You didn’t even have to open up your notebook computer Wednesday to hear the alarms and klaxons going off in the technology blogosphere: Someone had leaked images and video of a dual-screen, multi-touch tablet PC that’s supposedly in the “late prototype” stages at Microsoft.
Gizmodo is the lucky recipient of the information regarding the Courier, said to be an actual device that looks more like a slim e-reader or portfolio than a tablet computer. The two 7-inch screens face each other book-style, and users can interact with them with a stylus or with their fingers. They can also use the by-now-familiar “flicking” gestures to scroll up and down a page. There’s wireless connectivity, a camera — and plenty of comparisons to other Microsoft products like the Surface table computer and the new Zune HD handheld media player.
Microsoft did not respond to a TechNewsWorld request for comment. The Courier news would clearly fall into the “rumors and speculation” category that major tech companies like to avoid, even though leaks have become standard operating procedure with the rise of tech blogs. Also, as Gizmodo points out, the Courier video appears to be from Pioneer Studios, a division within Microsoft Entertainment and Devices, the same people who give you Xbox 360 and Zune.
So the speculation steeplechase was off and running with the Courier — along with plenty of talk about what Microsoft’s research work would mean to another technology giant supposedly preparing to drop its version of a tablet computer on the world: Apple.
Touching on Software Issues
Two analysts contacted for comment on the Courier by TechNewsWorld are in the middle of sessions and demonstrations at this week’s Intel Developer’s Forum in San Francisco, where the world’s top microprocessor company gives its annual progress report on the future of computing and unveils potential form factors for devices.
Ultra-mobility has been the operative word at IDF this year, said Ben Bajarin, director of Creative Strategies’ consumer technology practice, and the Courier certainly fits that model even as many would wonder about battery life for the product. “They’re showing very small devices capable of very fast and rich user experiences — some barely bigger than the iPhone,” Bajarin told TechNewsWorld. The processing technologies Intel is promising for this new category of devices “have more power and more battery efficiency for more smaller devices with chips running Intel architectures.”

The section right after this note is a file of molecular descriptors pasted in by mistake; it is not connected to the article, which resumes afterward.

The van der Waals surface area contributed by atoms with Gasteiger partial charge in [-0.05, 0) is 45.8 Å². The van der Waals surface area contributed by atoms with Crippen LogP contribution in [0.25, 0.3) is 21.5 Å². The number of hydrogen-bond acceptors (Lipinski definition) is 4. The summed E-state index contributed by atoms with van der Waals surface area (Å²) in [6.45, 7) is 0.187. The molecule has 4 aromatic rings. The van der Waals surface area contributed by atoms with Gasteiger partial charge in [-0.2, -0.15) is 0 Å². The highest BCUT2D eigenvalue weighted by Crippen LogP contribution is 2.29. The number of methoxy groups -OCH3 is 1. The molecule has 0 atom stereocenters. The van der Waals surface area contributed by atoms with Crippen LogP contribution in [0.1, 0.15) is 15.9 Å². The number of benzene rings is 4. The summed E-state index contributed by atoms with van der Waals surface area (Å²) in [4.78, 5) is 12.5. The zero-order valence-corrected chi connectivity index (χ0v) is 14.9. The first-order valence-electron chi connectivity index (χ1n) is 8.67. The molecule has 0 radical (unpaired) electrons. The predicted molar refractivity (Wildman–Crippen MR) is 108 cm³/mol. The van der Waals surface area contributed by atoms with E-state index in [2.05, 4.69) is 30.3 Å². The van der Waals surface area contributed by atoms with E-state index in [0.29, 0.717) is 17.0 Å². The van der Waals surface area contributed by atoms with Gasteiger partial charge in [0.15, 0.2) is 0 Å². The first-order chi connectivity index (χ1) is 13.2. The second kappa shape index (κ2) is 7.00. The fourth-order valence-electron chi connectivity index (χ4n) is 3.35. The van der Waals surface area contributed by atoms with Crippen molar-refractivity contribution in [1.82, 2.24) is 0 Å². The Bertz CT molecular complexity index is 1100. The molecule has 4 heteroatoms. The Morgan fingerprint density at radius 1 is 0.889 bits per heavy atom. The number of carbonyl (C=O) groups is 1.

It’s not a hardware obstacle, but a software issue that Bajarin hopes Microsoft will conquer with the Courier.
“We’re seeing more all-in-one desktop PCs and a shot of different vendors this fall, all with touchscreens,” he added. “If you use them for five minutes, you know that even though Windows 7 uses touch, there’s not a lot of touch-centric experiences. The software is still written with the keyboard and mouse in mind.
“What needs to happen is to eliminate the keyboard and mouse and then rethink the software,” Bajarin said. “Apple has both — an entire experience geared for touch (iPhone, iPod touch) and one that works very well with mouse and keyboard. Microsoft doesn’t have that, and a lot of other vendors don’t have that type of solution. This (Courier) addresses a fundamental problem with the Windows ecosystem.”
The Complexity Factor
Thanks to its Surface research, Microsoft has done the software leg work required to bring the Courier to market this year if it wanted to, according to Enderle Group president and principal analyst Rob Enderle. The technological hurdle would lie with multi-touch screen developers and other hardware companies.
Then there’s the user experience issue. “This is Microsoft. It’s offering everything and the kitchen sink at first, and that scares away buyers,” Enderle told TechNewsWorld. “This kind of takes the Daytimer (leather-covered planner/organizer) concept and takes it into the future. No device has done this successfully yet. This could be a likely future, but the question is, can you do it as aggressively as this does at first, or do you add these features over time and ease people into them? You give people a lot of complexity all at once, and they find it daunting.
“The very people that Microsoft would want to be early adopters for this, the people living off Daytimers and portfolios, would be the ones most frightened by it. It’s too much too fast,” Enderle said.
An applications store that would help users gradually discover new experiences might help, he added.
The price point is an obvious sticking point, and Enderle believes if Microsoft were to introduce this product today, it would run between US$1,000 and $1,500. “You would want them to come around $400 to $500. The parts are a little pricey right now.” However, with more multi-touch monitors and PCs heading to market soon, more hardware might mean cheaper prices in a year or two, Enderle said.